Opting Out of Medicaid Expansion Will Cost States Billions, Study Says
States that have decided not to expand their Medicaid programs under the Affordable Care Act will miss out on billions of dollars in federal funding over the next decade, according to a new study released Thursday by the Commonwealth Fund, USA Today reports (Kennedy, USA Today, 12/5).
Under the Medicaid expansion in the ACA, U.S. residents with incomes up to 138% of the federal poverty level are eligible for the program. However, the Supreme Court last year ruled that states could opt out of the expansion. For states that opt in, the federal government will cover 100% of the cost of the expansion until 2016, after which the federal share will decline gradually until it reaches 90% in 2020 (California Healthline, 12/4).
The study used data from the Urban Institute projecting Medicaid enrollment and spending under the ACA in 2022 to calculate the net costs to states refusing the Medicaid expansion.
Overall, the study found that opting out of the expansion would result in state residents missing out on health care benefits, as well as an economic loss to states. Specifically, the amount of federal funding states not participating in the Medicaid expansion would miss out on totals:
- $9.2 billion in Texas;
- $5 billion in Florida;
- $2.9 billion in Georgia;
- $2.8 billion in Virginia (Commins, HealthLeaders Media, 12/5);
- More than $2 billion in Missouri and North Carolina; and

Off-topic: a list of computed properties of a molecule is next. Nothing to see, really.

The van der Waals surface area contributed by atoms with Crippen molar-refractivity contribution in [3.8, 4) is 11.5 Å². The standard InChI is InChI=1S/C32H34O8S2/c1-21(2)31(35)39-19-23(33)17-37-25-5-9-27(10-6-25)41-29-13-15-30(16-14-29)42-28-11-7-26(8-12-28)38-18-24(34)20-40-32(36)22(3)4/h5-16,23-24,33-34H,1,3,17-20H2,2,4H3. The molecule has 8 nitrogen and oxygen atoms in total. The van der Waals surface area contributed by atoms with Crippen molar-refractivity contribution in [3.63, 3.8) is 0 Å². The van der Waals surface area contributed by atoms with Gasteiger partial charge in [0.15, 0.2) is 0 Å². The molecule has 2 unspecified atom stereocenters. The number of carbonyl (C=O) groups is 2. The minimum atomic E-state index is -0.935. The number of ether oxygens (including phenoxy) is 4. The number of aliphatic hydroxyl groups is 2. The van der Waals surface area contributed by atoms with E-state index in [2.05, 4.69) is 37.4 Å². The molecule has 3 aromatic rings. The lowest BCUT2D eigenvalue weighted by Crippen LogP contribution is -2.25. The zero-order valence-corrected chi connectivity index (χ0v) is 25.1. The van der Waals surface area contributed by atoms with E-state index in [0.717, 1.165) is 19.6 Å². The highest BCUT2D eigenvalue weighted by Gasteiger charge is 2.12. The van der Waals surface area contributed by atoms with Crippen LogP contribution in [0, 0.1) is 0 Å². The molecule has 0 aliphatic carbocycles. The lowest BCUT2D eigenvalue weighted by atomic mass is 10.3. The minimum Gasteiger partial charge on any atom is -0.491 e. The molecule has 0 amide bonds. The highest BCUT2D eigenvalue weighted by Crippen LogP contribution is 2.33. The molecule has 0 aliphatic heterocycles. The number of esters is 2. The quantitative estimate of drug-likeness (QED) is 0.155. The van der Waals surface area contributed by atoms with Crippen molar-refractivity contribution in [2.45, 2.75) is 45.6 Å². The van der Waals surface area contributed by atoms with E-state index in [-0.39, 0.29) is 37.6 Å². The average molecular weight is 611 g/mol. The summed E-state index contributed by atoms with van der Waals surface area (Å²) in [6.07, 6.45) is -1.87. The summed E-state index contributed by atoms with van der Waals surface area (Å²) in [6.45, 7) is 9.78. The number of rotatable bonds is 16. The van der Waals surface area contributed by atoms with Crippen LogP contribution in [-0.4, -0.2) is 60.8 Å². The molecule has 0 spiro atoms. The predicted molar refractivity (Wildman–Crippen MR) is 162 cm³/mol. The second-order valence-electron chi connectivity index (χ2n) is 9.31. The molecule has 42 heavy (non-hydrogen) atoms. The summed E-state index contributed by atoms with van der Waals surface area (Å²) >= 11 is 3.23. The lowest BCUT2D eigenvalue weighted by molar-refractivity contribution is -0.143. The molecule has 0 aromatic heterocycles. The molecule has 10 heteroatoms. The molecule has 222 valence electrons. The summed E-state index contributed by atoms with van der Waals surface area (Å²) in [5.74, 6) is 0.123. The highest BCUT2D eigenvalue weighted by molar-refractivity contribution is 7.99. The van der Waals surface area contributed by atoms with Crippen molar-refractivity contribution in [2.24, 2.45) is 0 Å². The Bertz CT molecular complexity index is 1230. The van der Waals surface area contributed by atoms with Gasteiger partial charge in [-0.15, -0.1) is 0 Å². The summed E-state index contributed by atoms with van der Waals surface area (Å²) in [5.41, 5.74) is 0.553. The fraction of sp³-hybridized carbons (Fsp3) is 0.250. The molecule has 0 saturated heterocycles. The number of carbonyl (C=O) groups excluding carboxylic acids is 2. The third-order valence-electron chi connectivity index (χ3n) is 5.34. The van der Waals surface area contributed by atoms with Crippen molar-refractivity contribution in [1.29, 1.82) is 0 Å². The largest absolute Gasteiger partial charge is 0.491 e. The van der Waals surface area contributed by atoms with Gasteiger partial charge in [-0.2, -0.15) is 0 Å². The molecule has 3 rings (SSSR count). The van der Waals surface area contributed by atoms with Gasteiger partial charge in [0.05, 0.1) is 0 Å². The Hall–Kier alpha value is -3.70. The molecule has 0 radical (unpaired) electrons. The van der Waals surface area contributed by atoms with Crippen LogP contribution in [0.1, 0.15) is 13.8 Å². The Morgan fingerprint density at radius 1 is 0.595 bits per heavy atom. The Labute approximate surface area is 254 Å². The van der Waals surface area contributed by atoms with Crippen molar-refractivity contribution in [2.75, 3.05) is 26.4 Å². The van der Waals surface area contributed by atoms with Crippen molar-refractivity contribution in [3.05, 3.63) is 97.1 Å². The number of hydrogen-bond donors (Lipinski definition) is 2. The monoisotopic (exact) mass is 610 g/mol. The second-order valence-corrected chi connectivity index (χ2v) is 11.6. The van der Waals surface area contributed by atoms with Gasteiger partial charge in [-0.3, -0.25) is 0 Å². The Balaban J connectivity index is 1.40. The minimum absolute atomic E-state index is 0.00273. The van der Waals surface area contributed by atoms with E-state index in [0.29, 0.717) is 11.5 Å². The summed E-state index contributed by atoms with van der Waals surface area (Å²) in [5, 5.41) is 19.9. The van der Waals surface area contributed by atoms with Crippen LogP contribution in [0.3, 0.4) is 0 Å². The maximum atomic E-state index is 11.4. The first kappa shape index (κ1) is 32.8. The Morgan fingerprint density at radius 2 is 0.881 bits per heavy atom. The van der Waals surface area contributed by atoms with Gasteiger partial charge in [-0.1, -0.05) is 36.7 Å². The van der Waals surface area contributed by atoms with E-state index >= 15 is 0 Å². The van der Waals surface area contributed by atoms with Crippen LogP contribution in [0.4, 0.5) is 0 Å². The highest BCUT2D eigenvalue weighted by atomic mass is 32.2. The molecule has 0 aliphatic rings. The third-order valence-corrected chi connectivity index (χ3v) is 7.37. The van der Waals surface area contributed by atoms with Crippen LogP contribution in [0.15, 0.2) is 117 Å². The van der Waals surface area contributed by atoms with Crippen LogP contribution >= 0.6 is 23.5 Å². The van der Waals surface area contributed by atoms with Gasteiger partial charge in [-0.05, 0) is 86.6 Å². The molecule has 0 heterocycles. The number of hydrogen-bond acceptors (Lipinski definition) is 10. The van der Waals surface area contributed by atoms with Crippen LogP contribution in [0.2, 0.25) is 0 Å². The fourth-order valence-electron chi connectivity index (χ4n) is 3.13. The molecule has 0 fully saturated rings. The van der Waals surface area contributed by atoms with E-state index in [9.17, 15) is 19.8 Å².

- More than $1 billion in Louisiana, Oklahoma and Wisconsin.
Tennessee and Indiana, both of which that have not formally decided on whether to expand their Medicaid programs, would miss out on more than $2 billion each if they decide to opt out (Wilson, "GovBeat," Washington Post, 12/6).
Further, the report concluded that no state that opts out of the Medicaid expansion would save money.
Meanwhile, taxpayers in states that opt out still will pay for Medicaid expansion efforts in other states without experiencing any of the benefits. For example, the extra federal money spent on Medicaid goes directly to local health care providers, such as hospitals or physicians, and helps the overall state economy, according to Sherry Glied, dean of New York University's Wagner Graduate School of Public Service and one of the study's authors (USA Today, 12/5).
"There are no states where the taxpayers would actually gain by not expanding Medicaid," Glied said, adding, "Nobody wins" (USA Today, 12/5).
Sara Collins, vice president for health care at the Commonwealth Fund, said she expects that all states eventually will participate in the Medicaid expansion. She added, "Over time, states are going to look at the costs both in terms of lost health insurance coverage for residents but also the significant economic impact on their states and on their safety net hospitals, [which] will continue to have to serve people who are uninsured even though there is federal funding available for them" (HealthLeaders Media, 12/5).This is part of the California Healthline Daily Edition, a summary of health policy coverage from major news organizations. Sign up for an email subscription.